Given the seriousness of climate change, the actions people take can’t be some meaningless fad. They need to bite into the problem.
“what if the secondary effects produced are equally meaningless?”
Well, that would be bad. You don’t get to know what secondary effects are going to happen. Did you read my post? I already responded to this issue of meaningless secondary effects – re the irrelevance of the Arts sector as a whole to climate change.
“They need to bite into the problem.”
Individual actions can not bite into the problem. The problem is not something we can each individually bite into a little bit. Individual actions, qua individual, are meaningless.
We can bite into the problem as a society, as a democracy. I can’t electrify Canadian rail, invest in nuclear and other carbon neutral energy with a specific personal action. I have to live my life in such a way that such political choices become possible, and become demanded/required. I don’t have to pick a lifestyle which happens to harm the planet slightly less than some other one.
What do you think makes this theater’s fuel cell different from Grouse Mountain’s wind turbine?
Tristan: “Just to be clear and fair here – I’m all for symbolic actions. But symbolic actions are only symbolic if they demonstrate themselves as being a step on the way to non-symbolic actions. I.e. installing one wind turbine is only a symbolic step towards significant alternative energy if its an integral part of a plan to install many wind turbines. If the turbine is itself the end goal, then it isn’t a symbol but a token effort.”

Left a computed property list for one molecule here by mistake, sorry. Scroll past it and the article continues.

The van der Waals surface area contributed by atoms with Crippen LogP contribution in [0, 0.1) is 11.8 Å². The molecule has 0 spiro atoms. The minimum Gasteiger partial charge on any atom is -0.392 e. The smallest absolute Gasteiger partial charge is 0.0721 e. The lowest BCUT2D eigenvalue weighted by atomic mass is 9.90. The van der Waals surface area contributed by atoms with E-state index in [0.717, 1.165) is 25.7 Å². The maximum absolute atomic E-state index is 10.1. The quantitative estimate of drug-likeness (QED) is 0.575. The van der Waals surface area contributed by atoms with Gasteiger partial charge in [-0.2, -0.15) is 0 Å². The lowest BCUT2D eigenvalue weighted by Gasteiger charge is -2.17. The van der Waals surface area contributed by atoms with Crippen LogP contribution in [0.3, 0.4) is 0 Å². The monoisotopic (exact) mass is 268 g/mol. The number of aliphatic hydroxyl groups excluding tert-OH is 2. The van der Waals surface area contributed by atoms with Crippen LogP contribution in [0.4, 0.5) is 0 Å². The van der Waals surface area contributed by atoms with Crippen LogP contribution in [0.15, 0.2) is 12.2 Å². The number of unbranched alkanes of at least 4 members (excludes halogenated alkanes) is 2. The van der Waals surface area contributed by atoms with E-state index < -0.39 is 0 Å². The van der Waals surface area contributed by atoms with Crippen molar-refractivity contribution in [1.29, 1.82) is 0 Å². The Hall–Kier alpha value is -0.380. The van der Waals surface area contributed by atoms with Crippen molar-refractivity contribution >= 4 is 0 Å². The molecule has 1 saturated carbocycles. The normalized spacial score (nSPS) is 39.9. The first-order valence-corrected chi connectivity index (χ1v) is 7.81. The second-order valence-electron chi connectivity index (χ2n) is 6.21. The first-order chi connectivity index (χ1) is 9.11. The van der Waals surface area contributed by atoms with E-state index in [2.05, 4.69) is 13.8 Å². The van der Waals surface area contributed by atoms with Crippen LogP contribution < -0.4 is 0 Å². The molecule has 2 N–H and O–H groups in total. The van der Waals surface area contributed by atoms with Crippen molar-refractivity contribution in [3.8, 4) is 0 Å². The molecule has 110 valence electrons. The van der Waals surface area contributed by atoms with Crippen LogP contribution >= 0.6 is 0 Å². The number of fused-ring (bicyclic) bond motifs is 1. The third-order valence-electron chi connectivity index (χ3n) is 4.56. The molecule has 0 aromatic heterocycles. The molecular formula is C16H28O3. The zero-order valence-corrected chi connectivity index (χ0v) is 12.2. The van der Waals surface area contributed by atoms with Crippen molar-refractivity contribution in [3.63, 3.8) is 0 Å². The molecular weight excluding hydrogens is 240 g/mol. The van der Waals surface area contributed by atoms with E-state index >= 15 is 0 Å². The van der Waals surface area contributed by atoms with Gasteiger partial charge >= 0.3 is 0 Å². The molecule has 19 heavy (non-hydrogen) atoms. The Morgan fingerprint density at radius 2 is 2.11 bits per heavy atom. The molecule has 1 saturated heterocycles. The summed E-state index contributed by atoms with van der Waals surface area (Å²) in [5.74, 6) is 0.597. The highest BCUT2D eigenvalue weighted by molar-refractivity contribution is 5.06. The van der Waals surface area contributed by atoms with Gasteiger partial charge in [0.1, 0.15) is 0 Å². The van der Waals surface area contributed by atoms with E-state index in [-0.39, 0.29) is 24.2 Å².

My logic is exactly the same here as it is in the case of Grouse.
“If the turbine is itself the end goal, then it isn’t a symbol but a token effort.”
Where did I say Todd installed a fuel cell as an “end goal”? This whole post is about deferred goals, that’s why I called it “On Sustainability as a Secondary effect.”
What I need to change about my previous position is not the logic of primary/deferred goal, but the relation between the primary goal and the secondary effects.
“installing one wind turbine is only a symbolic step towards significant alternative energy if its an integral part of a plan to install many wind turbines.”
In this post, I’m simply including in what counts as “integral plan” has to include the results of complex social forces which we can’t understand, but we can begin to say some intelligent things about (i.e. the arts might have some influence on culture). This is necessary, because if “integral plan” only includes things we can have control over, i.e. building a few more wind turbines, it will never be enough. The goal has to be building wind turbines in the hopes that it helps others pick up the torch, and helps politiciens find it politically possible to begin diverting the huge subsidies or taxes required to shift the economy to carbon neutral.
This is related:
“Contrastingly, Professor King railed against what he termed “eco-bling” – the tendency for many new building projects to fail to reduce their overall energy consumption and then tack on energy generation schemes such as wind turbines or solar panels in a high-visibility effort to make up for some of the wasted energy.”
Though, as you say, part of the idea with the fuel cell is to impose a cap on energy use, in this case.